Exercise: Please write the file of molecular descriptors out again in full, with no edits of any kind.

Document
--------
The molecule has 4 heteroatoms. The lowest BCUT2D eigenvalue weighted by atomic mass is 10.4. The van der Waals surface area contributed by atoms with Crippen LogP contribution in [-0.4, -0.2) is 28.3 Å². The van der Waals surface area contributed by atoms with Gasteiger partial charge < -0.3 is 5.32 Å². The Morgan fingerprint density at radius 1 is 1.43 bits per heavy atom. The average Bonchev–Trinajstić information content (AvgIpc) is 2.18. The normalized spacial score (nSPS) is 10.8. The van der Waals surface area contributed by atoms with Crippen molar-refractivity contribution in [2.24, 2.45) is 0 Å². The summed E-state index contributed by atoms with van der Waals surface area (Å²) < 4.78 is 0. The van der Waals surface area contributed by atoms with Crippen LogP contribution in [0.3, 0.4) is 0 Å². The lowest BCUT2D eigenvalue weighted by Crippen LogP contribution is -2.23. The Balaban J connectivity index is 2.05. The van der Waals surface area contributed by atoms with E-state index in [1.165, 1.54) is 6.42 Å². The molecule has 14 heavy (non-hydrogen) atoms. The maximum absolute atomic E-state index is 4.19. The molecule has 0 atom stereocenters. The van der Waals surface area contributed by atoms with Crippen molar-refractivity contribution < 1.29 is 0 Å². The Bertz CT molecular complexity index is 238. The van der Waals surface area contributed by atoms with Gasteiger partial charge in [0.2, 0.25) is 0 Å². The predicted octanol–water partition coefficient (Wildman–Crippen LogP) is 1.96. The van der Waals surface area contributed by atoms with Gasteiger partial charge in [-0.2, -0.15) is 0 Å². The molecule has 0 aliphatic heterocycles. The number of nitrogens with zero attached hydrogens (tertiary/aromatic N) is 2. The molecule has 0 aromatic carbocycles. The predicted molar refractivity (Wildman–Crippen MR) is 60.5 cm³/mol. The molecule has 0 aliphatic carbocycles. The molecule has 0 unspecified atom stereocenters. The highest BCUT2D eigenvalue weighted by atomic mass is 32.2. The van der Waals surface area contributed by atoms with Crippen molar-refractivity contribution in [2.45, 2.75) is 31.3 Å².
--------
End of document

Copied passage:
The molecule has 4 heteroatoms. The lowest BCUT2D eigenvalue weighted by atomic mass is 10.4. The van der Waals surface area contributed by atoms with Crippen LogP contribution in [-0.4, -0.2) is 28.3 Å². The van der Waals surface area contributed by atoms with Gasteiger partial charge < -0.3 is 5.32 Å². The Morgan fingerprint density at radius 1 is 1.43 bits per heavy atom. The average Bonchev–Trinajstić information content (AvgIpc) is 2.18. The normalized spacial score (nSPS) is 10.8. The van der Waals surface area contributed by atoms with Crippen molar-refractivity contribution in [2.24, 2.45) is 0 Å². The summed E-state index contributed by atoms with van der Waals surface area (Å²) < 4.78 is 0. The van der Waals surface area contributed by atoms with Crippen LogP contribution in [0.3, 0.4) is 0 Å². The lowest BCUT2D eigenvalue weighted by Crippen LogP contribution is -2.23. The Balaban J connectivity index is 2.05. The van der Waals surface area contributed by atoms with E-state index in [1.165, 1.54) is 6.42 Å². The molecule has 14 heavy (non-hydrogen) atoms. The maximum absolute atomic E-state index is 4.19. The molecule has 0 atom stereocenters. The van der Waals surface area contributed by atoms with Crippen molar-refractivity contribution < 1.29 is 0 Å². The Bertz CT molecular complexity index is 238. The van der Waals surface area contributed by atoms with Gasteiger partial charge in [0.2, 0.25) is 0 Å². The predicted octanol–water partition coefficient (Wildman–Crippen LogP) is 1.96. The van der Waals surface area contributed by atoms with Gasteiger partial charge in [-0.2, -0.15) is 0 Å². The molecule has 0 aliphatic heterocycles. The number of nitrogens with zero attached hydrogens (tertiary/aromatic N) is 2. The molecule has 0 aromatic carbocycles. The predicted molar refractivity (Wildman–Crippen MR) is 60.5 cm³/mol. The molecule has 0 aliphatic carbocycles. The molecule has 0 unspecified atom stereocenters. The highest BCUT2D eigenvalue weighted by atomic mass is 32.2. The van der Waals surface area contributed by atoms with Crippen molar-refractivity contribution in [2.45, 2.75) is 31.3 Å².